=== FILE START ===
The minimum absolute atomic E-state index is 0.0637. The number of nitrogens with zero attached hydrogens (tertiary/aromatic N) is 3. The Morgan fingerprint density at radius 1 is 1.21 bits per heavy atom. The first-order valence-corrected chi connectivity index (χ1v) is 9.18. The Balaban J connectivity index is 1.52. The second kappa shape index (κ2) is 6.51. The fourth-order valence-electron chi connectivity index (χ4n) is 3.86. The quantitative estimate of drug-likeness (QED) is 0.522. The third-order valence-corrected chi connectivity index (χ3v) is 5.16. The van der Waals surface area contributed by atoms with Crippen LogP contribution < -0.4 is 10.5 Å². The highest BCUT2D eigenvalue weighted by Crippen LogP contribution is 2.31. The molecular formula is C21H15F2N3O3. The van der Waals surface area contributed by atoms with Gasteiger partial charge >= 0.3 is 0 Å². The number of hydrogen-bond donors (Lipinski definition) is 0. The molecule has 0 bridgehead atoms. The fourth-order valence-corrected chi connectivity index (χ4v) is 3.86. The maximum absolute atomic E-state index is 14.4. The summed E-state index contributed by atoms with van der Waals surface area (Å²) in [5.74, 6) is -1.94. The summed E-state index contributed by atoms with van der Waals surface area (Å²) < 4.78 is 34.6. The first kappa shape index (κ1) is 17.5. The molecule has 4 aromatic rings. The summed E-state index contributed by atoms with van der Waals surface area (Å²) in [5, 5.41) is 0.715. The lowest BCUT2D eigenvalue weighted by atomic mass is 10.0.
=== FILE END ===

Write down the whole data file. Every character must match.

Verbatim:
The minimum absolute atomic E-state index is 0.0637. The number of nitrogens with zero attached hydrogens (tertiary/aromatic N) is 3. The Morgan fingerprint density at radius 1 is 1.21 bits per heavy atom. The first-order valence-corrected chi connectivity index (χ1v) is 9.18. The Balaban J connectivity index is 1.52. The second kappa shape index (κ2) is 6.51. The fourth-order valence-electron chi connectivity index (χ4n) is 3.86. The quantitative estimate of drug-likeness (QED) is 0.522. The third-order valence-corrected chi connectivity index (χ3v) is 5.16. The van der Waals surface area contributed by atoms with Crippen LogP contribution < -0.4 is 10.5 Å². The highest BCUT2D eigenvalue weighted by Crippen LogP contribution is 2.31. The molecular formula is C21H15F2N3O3. The van der Waals surface area contributed by atoms with Gasteiger partial charge >= 0.3 is 0 Å². The number of hydrogen-bond donors (Lipinski definition) is 0. The molecule has 0 bridgehead atoms. The fourth-order valence-corrected chi connectivity index (χ4v) is 3.86. The maximum absolute atomic E-state index is 14.4. The summed E-state index contributed by atoms with van der Waals surface area (Å²) in [5.74, 6) is -1.94. The summed E-state index contributed by atoms with van der Waals surface area (Å²) < 4.78 is 34.6. The first kappa shape index (κ1) is 17.5. The molecule has 4 aromatic rings. The summed E-state index contributed by atoms with van der Waals surface area (Å²) in [5, 5.41) is 0.715. The lowest BCUT2D eigenvalue weighted by atomic mass is 10.0.